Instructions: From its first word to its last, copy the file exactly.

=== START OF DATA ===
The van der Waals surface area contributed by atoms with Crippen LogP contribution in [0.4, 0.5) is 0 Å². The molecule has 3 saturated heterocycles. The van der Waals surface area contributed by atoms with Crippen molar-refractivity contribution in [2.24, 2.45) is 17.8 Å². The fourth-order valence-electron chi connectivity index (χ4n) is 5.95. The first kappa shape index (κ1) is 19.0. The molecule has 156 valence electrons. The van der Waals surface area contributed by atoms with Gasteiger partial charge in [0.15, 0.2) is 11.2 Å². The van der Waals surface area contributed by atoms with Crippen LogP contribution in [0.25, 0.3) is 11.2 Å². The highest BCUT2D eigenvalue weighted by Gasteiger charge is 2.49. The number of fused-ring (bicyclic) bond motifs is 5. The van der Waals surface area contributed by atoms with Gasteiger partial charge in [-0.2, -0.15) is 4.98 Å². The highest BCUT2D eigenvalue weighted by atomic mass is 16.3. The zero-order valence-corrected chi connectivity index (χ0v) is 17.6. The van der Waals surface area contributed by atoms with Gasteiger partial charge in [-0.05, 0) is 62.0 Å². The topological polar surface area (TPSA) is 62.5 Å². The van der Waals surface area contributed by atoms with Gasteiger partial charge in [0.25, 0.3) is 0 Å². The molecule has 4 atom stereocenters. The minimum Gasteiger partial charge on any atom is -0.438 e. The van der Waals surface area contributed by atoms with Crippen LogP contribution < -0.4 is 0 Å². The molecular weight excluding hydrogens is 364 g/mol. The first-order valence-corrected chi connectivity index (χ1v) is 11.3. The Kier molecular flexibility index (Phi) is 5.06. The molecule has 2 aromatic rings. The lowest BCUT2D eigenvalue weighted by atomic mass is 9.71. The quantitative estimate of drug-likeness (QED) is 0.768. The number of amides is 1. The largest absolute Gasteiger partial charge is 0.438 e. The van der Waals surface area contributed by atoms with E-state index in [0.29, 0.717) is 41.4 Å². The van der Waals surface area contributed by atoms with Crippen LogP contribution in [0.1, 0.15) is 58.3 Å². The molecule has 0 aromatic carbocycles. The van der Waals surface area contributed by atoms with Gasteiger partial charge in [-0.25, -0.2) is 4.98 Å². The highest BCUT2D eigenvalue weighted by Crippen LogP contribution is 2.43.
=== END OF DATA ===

The van der Waals surface area contributed by atoms with Crippen LogP contribution in [0.4, 0.5) is 0 Å². The molecule has 3 saturated heterocycles. The van der Waals surface area contributed by atoms with Crippen molar-refractivity contribution in [2.24, 2.45) is 17.8 Å². The fourth-order valence-electron chi connectivity index (χ4n) is 5.95. The first kappa shape index (κ1) is 19.0. The molecule has 156 valence electrons. The van der Waals surface area contributed by atoms with Gasteiger partial charge in [0.15, 0.2) is 11.2 Å². The van der Waals surface area contributed by atoms with Crippen LogP contribution in [0.25, 0.3) is 11.2 Å². The highest BCUT2D eigenvalue weighted by Gasteiger charge is 2.49. The number of fused-ring (bicyclic) bond motifs is 5. The van der Waals surface area contributed by atoms with Gasteiger partial charge in [-0.2, -0.15) is 4.98 Å². The highest BCUT2D eigenvalue weighted by atomic mass is 16.3. The zero-order valence-corrected chi connectivity index (χ0v) is 17.6. The van der Waals surface area contributed by atoms with Gasteiger partial charge in [-0.05, 0) is 62.0 Å². The topological polar surface area (TPSA) is 62.5 Å². The van der Waals surface area contributed by atoms with Gasteiger partial charge in [0.25, 0.3) is 0 Å². The molecule has 4 atom stereocenters. The minimum Gasteiger partial charge on any atom is -0.438 e. The van der Waals surface area contributed by atoms with Crippen LogP contribution < -0.4 is 0 Å². The molecular weight excluding hydrogens is 364 g/mol. The first-order valence-corrected chi connectivity index (χ1v) is 11.3. The Kier molecular flexibility index (Phi) is 5.06. The molecule has 2 aromatic rings. The lowest BCUT2D eigenvalue weighted by atomic mass is 9.71. The quantitative estimate of drug-likeness (QED) is 0.768. The number of amides is 1. The largest absolute Gasteiger partial charge is 0.438 e. The van der Waals surface area contributed by atoms with E-state index in [0.29, 0.717) is 41.4 Å². The van der Waals surface area contributed by atoms with Crippen LogP contribution in [0.1, 0.15) is 58.3 Å². The molecule has 0 aromatic carbocycles. The van der Waals surface area contributed by atoms with Gasteiger partial charge in [-0.25, -0.2) is 4.98 Å². The highest BCUT2D eigenvalue weighted by Crippen LogP contribution is 2.43.